Task force issues recommendations for PET/MR technologist training

A joint task force of the Society of Nuclear Medicine Technologist Section and the Section for Magnetic Resonance Technologist has issued a consensus paper for technologists concerning education, certification and staffing requirements for PET/MR imaging.

The task force, realizing that introductory-level educational offerings are filled-to-capacity for both PET and MR, suggested that additional education needed to perform PET/MR be offered in the "form of an advanced-level pathway," such as a master's degree program. It also recommended that the development of a certification examination for this hybrid specialty should be considered.

"PET/MR is quickly moving into the diagnostic arena, and technologists are faced with several questions," David Gilmore, one of the paper's authors and chair of the SNMMI-TS/SMRT Task Force, said in an announcement. "What knowledge must technologists have to perform these scans? How will they be certified? How will this impact state licensure? The aim of this paper was to develop consensus and offer guidance so that the two technologist specialties can work to provide the best patient care possible."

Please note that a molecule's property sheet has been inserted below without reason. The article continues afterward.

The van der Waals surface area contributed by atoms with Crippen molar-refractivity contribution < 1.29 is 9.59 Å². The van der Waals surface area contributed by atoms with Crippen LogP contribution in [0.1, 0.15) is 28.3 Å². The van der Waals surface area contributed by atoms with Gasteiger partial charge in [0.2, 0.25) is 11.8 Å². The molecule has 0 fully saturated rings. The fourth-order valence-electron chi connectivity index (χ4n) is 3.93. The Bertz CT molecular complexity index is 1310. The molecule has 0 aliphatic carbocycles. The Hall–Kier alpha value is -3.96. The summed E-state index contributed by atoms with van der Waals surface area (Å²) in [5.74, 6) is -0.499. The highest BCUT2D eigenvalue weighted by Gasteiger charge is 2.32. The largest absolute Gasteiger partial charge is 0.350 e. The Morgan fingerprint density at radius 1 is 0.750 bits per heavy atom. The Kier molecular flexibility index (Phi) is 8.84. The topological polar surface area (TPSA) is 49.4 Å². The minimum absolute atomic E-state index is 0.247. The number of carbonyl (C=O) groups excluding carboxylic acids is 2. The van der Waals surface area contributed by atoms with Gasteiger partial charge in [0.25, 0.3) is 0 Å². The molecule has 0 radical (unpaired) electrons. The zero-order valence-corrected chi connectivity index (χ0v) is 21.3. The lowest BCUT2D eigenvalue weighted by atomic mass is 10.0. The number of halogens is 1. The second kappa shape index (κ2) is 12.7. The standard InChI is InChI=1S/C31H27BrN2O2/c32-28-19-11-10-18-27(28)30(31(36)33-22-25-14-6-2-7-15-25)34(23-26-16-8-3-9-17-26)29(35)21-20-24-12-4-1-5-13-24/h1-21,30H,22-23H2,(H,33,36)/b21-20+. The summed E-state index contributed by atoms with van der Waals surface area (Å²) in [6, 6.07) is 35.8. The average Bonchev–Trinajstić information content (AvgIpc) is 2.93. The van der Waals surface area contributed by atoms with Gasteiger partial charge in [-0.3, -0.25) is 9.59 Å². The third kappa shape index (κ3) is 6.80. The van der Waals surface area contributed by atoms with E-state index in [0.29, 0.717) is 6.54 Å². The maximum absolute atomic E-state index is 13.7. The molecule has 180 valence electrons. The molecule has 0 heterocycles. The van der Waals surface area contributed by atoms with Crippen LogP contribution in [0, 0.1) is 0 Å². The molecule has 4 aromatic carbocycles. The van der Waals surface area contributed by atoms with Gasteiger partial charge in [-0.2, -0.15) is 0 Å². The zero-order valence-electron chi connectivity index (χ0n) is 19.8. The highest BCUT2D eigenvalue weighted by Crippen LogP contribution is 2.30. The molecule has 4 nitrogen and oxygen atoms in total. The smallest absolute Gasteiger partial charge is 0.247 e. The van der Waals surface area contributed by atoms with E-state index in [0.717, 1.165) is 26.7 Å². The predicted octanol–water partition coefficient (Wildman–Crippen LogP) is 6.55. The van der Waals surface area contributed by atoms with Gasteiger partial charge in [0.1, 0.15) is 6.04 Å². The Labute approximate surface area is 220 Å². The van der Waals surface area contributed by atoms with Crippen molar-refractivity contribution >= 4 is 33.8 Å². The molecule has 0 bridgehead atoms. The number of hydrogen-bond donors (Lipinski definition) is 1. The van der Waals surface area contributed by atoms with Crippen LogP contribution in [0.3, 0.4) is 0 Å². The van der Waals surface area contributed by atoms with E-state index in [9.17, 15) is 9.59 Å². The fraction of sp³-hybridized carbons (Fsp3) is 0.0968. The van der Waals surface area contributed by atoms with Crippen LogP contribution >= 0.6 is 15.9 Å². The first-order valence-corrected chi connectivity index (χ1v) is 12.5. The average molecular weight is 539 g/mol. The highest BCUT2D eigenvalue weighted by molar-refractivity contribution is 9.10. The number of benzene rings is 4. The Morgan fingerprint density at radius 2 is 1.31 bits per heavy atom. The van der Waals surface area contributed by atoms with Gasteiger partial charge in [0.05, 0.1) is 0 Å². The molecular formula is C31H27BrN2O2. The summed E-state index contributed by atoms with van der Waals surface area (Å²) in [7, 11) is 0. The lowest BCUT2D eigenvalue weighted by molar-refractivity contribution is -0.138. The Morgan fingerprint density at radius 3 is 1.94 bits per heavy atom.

Additionally, the task force called for PET/MR technologists to be licensed in states where nuclear medicine or MR licensure currently exists. It also said that a set number of credits in nuclear medicine/PET and MR imaging should be created by the certifying organizations recognized by the Society of Nuclear Medicine Technologist Section and the Section for Magnetic Resonance Technologists.

While the ultimate goal in the field should be to have PET/MR imaging technologists trained in both PET and MR, a hybrid approach is acceptable in the short term, the task force said, meaning that certified MR and PET specialists should be present during examinations, as long as they both have training in medical radiation and MR safety.

Gilmore told in DOTmed News that a proactive approach to training technologists for this specialty is needed, since hybrid imaging is becoming increasingly popular. "We see nuclear medicine volumes dropping yet we see spikes in sales for hybrid imaging," Gilmore said. "So we have to educate a different group of individuals."

To learn more:
- see the announcement from the Society of Nuclear Medicine and Molecular Imaging
- read the article in DOTmed News